NEW YORK (GenomeWeb News) –The National Human Genome Research Institute has awarded $4 million to projects focused on creating software platforms to handle the vast amounts of data produced from DNA sequencing studies.
NHGRI has awarded six new grants to researchers who will create "robust, well-documented and well-supported" software programs for analyzing genome sequence data. The grants were funded under the institute's $416 million Genome Sequencing Program, but the software tools developed through these projects will be made freely available for use beyond NHGRI's sequencing centers.
"The forthcoming surge of genome sequence data will inevitably create an analysis bottleneck unless computational tools can be developed for easy access and use in finding the biological information encoded in our genomes," NHGRI Director Eric Green said in a statement. "The goal is to develop user-friendly informatics tools for accelerating the use of genome sequence information in basic and clinical research."
The Informatics Tools for High-Throughput Sequence Data Analysis awards include a grant of $1 million to Boston College and University of Michigan scientists to develop software tools and workflows for variant identification and functional assessment; $345,000 to University of Southern California, Los Angeles researchers to produce portable workflow-based tools for mRNA and genome sequencing; $1 million to a Broad Institute investigator for Genome Analysis Toolkit software for high-throughput sequence data analysis; $805,000 to Washington University, St. Louis investigators to produce toolkits and a computational framework for high-throughput variant discovery and interpretation; $448,000 to a Harvard Medical School project to produce accurate genome structural variation analysis using large-scale sequence data; and $382,000 to the Scripps Translational Science Institute to develop the Scripps Genome Adviser.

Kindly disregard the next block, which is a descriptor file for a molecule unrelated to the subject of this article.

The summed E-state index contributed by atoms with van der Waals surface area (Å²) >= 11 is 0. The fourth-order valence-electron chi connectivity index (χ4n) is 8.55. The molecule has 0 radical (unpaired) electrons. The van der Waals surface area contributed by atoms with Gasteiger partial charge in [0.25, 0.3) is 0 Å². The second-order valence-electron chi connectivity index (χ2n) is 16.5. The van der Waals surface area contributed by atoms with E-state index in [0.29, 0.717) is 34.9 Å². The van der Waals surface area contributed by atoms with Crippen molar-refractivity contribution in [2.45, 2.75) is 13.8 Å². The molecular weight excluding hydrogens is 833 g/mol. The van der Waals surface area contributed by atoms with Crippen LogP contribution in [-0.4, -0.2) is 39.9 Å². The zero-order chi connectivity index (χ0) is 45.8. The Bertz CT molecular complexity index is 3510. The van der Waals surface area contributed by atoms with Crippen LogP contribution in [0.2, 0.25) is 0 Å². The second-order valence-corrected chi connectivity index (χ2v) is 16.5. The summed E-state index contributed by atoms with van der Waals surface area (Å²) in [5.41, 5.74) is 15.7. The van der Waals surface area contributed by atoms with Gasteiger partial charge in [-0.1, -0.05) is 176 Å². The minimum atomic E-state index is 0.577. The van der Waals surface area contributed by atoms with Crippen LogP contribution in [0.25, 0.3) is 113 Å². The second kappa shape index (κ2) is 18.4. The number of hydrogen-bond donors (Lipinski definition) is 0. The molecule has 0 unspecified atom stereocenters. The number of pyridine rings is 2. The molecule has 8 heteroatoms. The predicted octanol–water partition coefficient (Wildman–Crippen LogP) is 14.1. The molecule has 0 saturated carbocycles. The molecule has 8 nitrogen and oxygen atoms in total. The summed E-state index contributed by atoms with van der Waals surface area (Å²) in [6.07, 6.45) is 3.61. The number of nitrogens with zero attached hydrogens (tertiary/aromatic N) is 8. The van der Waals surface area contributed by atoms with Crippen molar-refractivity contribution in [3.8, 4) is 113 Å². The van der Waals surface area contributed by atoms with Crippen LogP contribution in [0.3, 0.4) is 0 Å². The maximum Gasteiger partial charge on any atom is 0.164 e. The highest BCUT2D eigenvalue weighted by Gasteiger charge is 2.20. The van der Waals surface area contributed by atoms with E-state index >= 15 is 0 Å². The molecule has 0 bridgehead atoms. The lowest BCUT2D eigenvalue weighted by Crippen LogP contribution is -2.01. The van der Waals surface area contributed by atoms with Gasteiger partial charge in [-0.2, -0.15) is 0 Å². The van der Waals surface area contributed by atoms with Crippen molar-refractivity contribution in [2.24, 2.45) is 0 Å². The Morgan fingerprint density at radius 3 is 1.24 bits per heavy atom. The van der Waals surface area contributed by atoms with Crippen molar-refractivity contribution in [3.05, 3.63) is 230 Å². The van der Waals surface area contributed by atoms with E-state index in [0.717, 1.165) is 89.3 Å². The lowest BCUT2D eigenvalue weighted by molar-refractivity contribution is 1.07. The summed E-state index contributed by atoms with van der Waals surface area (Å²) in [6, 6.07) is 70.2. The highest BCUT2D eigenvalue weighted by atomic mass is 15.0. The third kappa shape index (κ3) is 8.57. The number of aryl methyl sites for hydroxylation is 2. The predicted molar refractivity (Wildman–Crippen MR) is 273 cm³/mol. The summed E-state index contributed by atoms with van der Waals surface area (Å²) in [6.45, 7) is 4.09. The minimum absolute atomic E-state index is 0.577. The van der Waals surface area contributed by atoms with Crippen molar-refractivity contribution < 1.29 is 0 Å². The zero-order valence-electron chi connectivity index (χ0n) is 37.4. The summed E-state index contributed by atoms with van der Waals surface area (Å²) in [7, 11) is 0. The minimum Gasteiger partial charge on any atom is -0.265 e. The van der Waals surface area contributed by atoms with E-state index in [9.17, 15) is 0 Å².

"We are committed to getting reliable informatics tools into the hands of researchers who are doing biological experiments so that the analysis of large amounts of sequence data do not become a rate-limiting step," added NHGRI program director for computational biology Heidi Sofia. "The funded investigators will work together to help overcome barriers that researchers face when working with next-generation genome sequence data."
NHGRI also said it plans to spend nearly $20 million over the next four years to make existing computational tools more accessible and to accelerate the analysis of genome sequence data.